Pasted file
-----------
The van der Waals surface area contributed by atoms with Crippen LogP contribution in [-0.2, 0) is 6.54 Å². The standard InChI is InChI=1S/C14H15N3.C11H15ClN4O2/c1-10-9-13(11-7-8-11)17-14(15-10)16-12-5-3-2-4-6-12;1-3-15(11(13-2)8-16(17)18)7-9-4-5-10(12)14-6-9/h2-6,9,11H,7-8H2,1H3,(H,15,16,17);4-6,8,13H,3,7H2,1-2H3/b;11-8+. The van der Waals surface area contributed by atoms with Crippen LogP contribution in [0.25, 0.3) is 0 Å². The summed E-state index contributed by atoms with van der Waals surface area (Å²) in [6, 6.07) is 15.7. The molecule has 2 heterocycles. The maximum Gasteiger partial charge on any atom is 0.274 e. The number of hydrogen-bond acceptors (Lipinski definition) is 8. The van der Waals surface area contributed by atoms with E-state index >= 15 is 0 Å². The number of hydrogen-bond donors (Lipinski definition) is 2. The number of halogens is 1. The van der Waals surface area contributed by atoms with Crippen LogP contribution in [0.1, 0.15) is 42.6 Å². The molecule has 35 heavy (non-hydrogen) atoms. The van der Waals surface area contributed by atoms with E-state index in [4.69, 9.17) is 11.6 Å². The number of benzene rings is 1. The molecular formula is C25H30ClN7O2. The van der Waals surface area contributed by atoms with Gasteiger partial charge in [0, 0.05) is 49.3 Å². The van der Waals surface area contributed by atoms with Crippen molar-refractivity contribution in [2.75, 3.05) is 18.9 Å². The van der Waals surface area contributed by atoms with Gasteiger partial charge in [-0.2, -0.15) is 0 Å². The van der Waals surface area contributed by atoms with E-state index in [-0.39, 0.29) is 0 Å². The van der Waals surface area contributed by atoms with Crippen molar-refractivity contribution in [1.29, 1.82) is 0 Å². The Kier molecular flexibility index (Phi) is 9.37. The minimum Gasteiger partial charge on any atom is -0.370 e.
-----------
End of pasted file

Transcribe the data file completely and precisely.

The van der Waals surface area contributed by atoms with Crippen LogP contribution in [-0.2, 0) is 6.54 Å². The standard InChI is InChI=1S/C14H15N3.C11H15ClN4O2/c1-10-9-13(11-7-8-11)17-14(15-10)16-12-5-3-2-4-6-12;1-3-15(11(13-2)8-16(17)18)7-9-4-5-10(12)14-6-9/h2-6,9,11H,7-8H2,1H3,(H,15,16,17);4-6,8,13H,3,7H2,1-2H3/b;11-8+. The van der Waals surface area contributed by atoms with Crippen LogP contribution in [0.25, 0.3) is 0 Å². The summed E-state index contributed by atoms with van der Waals surface area (Å²) in [6, 6.07) is 15.7. The molecule has 2 heterocycles. The maximum Gasteiger partial charge on any atom is 0.274 e. The number of hydrogen-bond acceptors (Lipinski definition) is 8. The van der Waals surface area contributed by atoms with E-state index >= 15 is 0 Å². The number of hydrogen-bond donors (Lipinski definition) is 2. The number of halogens is 1. The van der Waals surface area contributed by atoms with Crippen LogP contribution in [0.1, 0.15) is 42.6 Å². The molecule has 35 heavy (non-hydrogen) atoms. The van der Waals surface area contributed by atoms with E-state index in [4.69, 9.17) is 11.6 Å². The number of benzene rings is 1. The molecular formula is C25H30ClN7O2. The van der Waals surface area contributed by atoms with Gasteiger partial charge in [0, 0.05) is 49.3 Å². The van der Waals surface area contributed by atoms with Crippen molar-refractivity contribution in [2.75, 3.05) is 18.9 Å². The van der Waals surface area contributed by atoms with Gasteiger partial charge in [-0.2, -0.15) is 0 Å². The van der Waals surface area contributed by atoms with E-state index in [-0.39, 0.29) is 0 Å². The van der Waals surface area contributed by atoms with Crippen molar-refractivity contribution in [1.29, 1.82) is 0 Å². The Kier molecular flexibility index (Phi) is 9.37. The minimum Gasteiger partial charge on any atom is -0.370 e.